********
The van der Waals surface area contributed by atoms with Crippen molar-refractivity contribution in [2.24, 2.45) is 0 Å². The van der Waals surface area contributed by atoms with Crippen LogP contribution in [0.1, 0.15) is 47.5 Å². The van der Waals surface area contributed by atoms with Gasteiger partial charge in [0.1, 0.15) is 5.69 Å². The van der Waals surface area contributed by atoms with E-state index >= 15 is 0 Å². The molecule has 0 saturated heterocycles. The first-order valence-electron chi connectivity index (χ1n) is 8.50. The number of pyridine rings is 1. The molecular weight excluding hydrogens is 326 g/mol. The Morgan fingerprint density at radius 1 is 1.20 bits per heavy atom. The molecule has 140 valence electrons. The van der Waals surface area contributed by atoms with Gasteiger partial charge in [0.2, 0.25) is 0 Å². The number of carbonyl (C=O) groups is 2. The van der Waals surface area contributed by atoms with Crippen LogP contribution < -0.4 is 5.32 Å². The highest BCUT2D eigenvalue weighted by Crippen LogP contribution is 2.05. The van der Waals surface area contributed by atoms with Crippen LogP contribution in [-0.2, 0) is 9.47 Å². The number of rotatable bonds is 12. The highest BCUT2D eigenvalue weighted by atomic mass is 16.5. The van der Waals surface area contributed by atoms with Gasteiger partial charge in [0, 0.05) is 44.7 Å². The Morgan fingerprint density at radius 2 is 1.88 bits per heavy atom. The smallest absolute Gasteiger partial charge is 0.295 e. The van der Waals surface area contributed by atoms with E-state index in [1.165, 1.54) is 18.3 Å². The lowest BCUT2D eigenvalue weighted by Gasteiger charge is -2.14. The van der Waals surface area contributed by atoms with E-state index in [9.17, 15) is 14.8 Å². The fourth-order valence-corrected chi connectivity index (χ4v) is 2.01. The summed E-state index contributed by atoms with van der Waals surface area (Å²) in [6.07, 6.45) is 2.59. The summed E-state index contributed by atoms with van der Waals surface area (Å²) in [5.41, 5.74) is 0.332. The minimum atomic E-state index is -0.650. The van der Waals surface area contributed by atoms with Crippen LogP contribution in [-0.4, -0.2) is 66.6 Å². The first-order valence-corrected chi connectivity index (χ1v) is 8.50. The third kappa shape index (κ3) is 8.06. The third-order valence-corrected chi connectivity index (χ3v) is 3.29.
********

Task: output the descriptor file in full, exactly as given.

The van der Waals surface area contributed by atoms with Crippen molar-refractivity contribution in [2.24, 2.45) is 0 Å². The van der Waals surface area contributed by atoms with Crippen LogP contribution in [0.1, 0.15) is 47.5 Å². The van der Waals surface area contributed by atoms with Gasteiger partial charge in [0.1, 0.15) is 5.69 Å². The van der Waals surface area contributed by atoms with E-state index >= 15 is 0 Å². The molecule has 0 saturated heterocycles. The first-order valence-electron chi connectivity index (χ1n) is 8.50. The number of pyridine rings is 1. The molecular weight excluding hydrogens is 326 g/mol. The Morgan fingerprint density at radius 1 is 1.20 bits per heavy atom. The molecule has 140 valence electrons. The van der Waals surface area contributed by atoms with Gasteiger partial charge in [0.2, 0.25) is 0 Å². The number of carbonyl (C=O) groups is 2. The van der Waals surface area contributed by atoms with Crippen LogP contribution < -0.4 is 5.32 Å². The highest BCUT2D eigenvalue weighted by Crippen LogP contribution is 2.05. The van der Waals surface area contributed by atoms with Crippen LogP contribution in [-0.2, 0) is 9.47 Å². The number of rotatable bonds is 12. The highest BCUT2D eigenvalue weighted by atomic mass is 16.5. The van der Waals surface area contributed by atoms with Gasteiger partial charge in [0, 0.05) is 44.7 Å². The Morgan fingerprint density at radius 2 is 1.88 bits per heavy atom. The smallest absolute Gasteiger partial charge is 0.295 e. The van der Waals surface area contributed by atoms with E-state index in [1.165, 1.54) is 18.3 Å². The lowest BCUT2D eigenvalue weighted by Gasteiger charge is -2.14. The van der Waals surface area contributed by atoms with E-state index in [9.17, 15) is 14.8 Å². The fourth-order valence-corrected chi connectivity index (χ4v) is 2.01. The summed E-state index contributed by atoms with van der Waals surface area (Å²) in [6.07, 6.45) is 2.59. The summed E-state index contributed by atoms with van der Waals surface area (Å²) in [5.41, 5.74) is 0.332. The minimum atomic E-state index is -0.650. The van der Waals surface area contributed by atoms with Crippen LogP contribution in [-0.4, -0.2) is 66.6 Å². The first-order valence-corrected chi connectivity index (χ1v) is 8.50. The third kappa shape index (κ3) is 8.06. The third-order valence-corrected chi connectivity index (χ3v) is 3.29.